On June 26, 1969 he was appointed the first African American United States Magistrate – a position subsequently renamed by Congress as “United States Magistrate Judge” in the United States, in which capacity he served until December 1975. He then became the Legal Advisor for the United States Civil Service System and between 1977-1980 he served also as a principal legal advisor to the President of the United States on all civil service and personnel law issues in the United States and as one of the President’s chief representatives in dealing with all bills pending before the U.S. Congress dealing with government reorganization and the federal personnel system.
In January 1980 he was again appointed United States Magistrate in the United States District Court for the District of Columbia, where he served until appointed by the President of the United States to the Superior Court of the District of Columbia in November 1987. He retired in October 1998 from active Associate Judge status and became a Senior Judge of the Superior Court of the District of Columbia and continued to sit almost daily until August 1, 2004. During this period he also served as Judge-in-Residence to the Children’s Defense Fund and as Co-Chair of its Judge’s program in the Children’s Defense Fund , advising it on proposed legislation affecting children and their welfare, running seminars and conferences at the Alex Haley Farm retreat in Tennessee for the Children’s Defense Fund, and appearing at conferences and meetings as a representative of the Children’s Defense Fund as a speaker or on panels.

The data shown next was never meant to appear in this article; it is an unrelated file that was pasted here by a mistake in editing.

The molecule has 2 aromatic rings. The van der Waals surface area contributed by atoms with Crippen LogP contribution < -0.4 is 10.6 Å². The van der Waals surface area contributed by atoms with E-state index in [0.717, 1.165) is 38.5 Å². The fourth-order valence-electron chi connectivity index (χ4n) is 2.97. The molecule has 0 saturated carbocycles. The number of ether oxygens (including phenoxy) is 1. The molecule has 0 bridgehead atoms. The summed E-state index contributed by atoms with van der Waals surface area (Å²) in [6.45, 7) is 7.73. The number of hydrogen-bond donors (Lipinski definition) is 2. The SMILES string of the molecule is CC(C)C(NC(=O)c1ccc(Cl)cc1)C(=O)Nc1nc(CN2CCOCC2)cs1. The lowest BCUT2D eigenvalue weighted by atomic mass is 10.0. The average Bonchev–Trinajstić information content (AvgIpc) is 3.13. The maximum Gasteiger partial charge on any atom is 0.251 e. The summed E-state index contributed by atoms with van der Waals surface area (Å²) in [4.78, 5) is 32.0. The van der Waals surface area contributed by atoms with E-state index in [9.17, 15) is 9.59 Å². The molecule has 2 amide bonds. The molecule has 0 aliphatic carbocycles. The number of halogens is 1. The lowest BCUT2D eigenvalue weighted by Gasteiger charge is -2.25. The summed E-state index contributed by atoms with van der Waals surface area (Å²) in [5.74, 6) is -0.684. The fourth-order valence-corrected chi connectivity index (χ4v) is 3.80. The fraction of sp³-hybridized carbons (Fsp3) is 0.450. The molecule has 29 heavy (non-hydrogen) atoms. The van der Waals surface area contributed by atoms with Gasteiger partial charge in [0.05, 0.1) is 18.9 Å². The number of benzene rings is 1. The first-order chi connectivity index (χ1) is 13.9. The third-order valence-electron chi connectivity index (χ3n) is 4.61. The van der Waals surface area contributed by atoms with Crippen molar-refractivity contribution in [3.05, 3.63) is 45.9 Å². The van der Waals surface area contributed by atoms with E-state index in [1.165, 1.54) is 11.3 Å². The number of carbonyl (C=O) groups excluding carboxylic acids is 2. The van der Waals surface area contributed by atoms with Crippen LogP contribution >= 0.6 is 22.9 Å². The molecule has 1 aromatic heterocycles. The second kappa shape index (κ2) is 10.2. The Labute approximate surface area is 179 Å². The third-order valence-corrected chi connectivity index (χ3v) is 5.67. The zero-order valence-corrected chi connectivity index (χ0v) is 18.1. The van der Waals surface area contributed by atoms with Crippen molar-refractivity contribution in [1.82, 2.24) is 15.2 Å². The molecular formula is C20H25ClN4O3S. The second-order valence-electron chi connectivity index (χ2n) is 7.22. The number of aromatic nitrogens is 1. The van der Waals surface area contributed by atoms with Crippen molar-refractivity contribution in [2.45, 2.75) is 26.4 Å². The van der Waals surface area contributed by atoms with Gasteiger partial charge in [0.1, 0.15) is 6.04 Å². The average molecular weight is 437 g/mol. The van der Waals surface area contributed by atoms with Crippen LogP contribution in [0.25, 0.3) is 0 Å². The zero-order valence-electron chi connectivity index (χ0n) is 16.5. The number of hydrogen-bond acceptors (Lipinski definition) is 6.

While retaining the status of a Senior Judge, on August 1, 2004 he took a Sabbatical from the Bench and assumed the position of National Executive Director of The National African American Drug Policy Coalition, Inc. in which position he now serves. He served as an Adjunct Law Professor in Trial Advocacy at Howard University School of Law from 1998 – 2011. He also served as an Adjunct Law Professor at the Columbus School of Law, Catholic University, teaching appellate advocacy from 1997 to 2008. On February 15, 2013 he officially completely retired from the Superior Court of the District of Columbia.